When every muscle in your body seem to be shouting out in pain, with some tender areas that are unusually painful when touched, and you somehow feel tired as if devoid of all energy, and don’t get enough sleep, you may be experiencing symptoms of Fibromyalgia.

Fibromyalgia is a medical condition characterized by widespread chronic pain in your muscles, ligaments and tendons, as well as fatigue and multiple tender points.  Tender points are parts on your body where even a slight pressure may cause pain. They may be found on the neck, shoulders, back, hips, arms, and legs which may hurt when pressure is put on them.  More women than men are afflicted with fibromyalgia, and it shows up in people of all ages.  It used to be known by other names such as fibrositis, chronic muscle pain syndrome, psychogenic rheumatism and tension myalgias.

Signs and symptoms may vary depending on the severity of the condition.  In some cases, symptoms will probably never disappear completely.  At any rate, it may be reassuring to know that fibromyalgia is not progressive or life-threatening.  There are available treatments and self-care procedures which can improve this condition and one’s general health.

Signs and Symptoms

Many factors can affect symptoms of fibromyalgia such as the weather, stress, physical activity or even the time of day. Common signs and symptoms include:

Other common signs and symptoms include:

Possible Causes

There is no known cause of fibromyalgia.  Recent findings focus around a theory called “central sensitization” which states that people with fibromyalgia have a lower threshold for pain due to increased sensitivity of the brain to pain signals.  This is why people with fibromyalgia seem to overreact when a slight pressure is applied on a certain part of the body which would not hurt if done to a person in normal condition. However, what initiates this process of central sensitization still baffle most research experts.  Other theories cited as to the cause of fibromyalgia include:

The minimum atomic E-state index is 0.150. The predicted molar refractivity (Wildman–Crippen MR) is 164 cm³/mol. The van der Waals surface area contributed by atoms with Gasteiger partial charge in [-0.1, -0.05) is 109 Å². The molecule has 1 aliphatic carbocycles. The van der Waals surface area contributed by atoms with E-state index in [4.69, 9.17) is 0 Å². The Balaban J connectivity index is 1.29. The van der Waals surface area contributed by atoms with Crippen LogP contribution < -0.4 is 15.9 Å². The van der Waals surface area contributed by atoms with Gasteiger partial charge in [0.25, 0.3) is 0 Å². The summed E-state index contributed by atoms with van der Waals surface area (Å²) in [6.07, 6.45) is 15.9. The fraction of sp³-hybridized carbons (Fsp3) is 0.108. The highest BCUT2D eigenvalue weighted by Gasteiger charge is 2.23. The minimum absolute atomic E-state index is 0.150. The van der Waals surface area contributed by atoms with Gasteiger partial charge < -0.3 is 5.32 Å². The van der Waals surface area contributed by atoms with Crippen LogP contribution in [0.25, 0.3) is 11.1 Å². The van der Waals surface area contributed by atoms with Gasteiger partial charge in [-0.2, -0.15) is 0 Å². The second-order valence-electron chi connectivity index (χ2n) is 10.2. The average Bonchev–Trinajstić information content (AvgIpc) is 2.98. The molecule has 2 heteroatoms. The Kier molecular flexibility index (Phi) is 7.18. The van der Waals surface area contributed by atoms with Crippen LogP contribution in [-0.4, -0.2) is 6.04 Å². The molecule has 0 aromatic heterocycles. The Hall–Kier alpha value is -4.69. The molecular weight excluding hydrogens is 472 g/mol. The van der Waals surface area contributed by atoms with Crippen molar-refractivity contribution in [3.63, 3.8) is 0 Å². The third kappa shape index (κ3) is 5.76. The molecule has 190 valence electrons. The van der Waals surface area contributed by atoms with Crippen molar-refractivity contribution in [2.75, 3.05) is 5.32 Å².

Psychological stress and hormonal changes also may be possible causes of fibromyalgia.

Seek Medical Advice

Whenever you experience general aching or widespread pain that lasts several months and is accompanied by fatigue, it is time to see your doctor. Many of the symptoms of fibromyalgia mimic those of other diseases, such as low thyroid hormone production (hypothyroidism), polymyalgia rheumatica, neuropathies, lupus, multiple sclerosis and rheumatoid arthritis.  Only your doctor can tell if one of these other conditions may be causing such symptoms.

Fibromyalgia isn’t progressive and does not lead to other serious conditions or diseases.  Nevertheless, it can cause pain, depression and lack of sleep.  These problems can then interfere with your ability to function at home or on the job, or maintain close family or personal relationships, thus, require medical attention.

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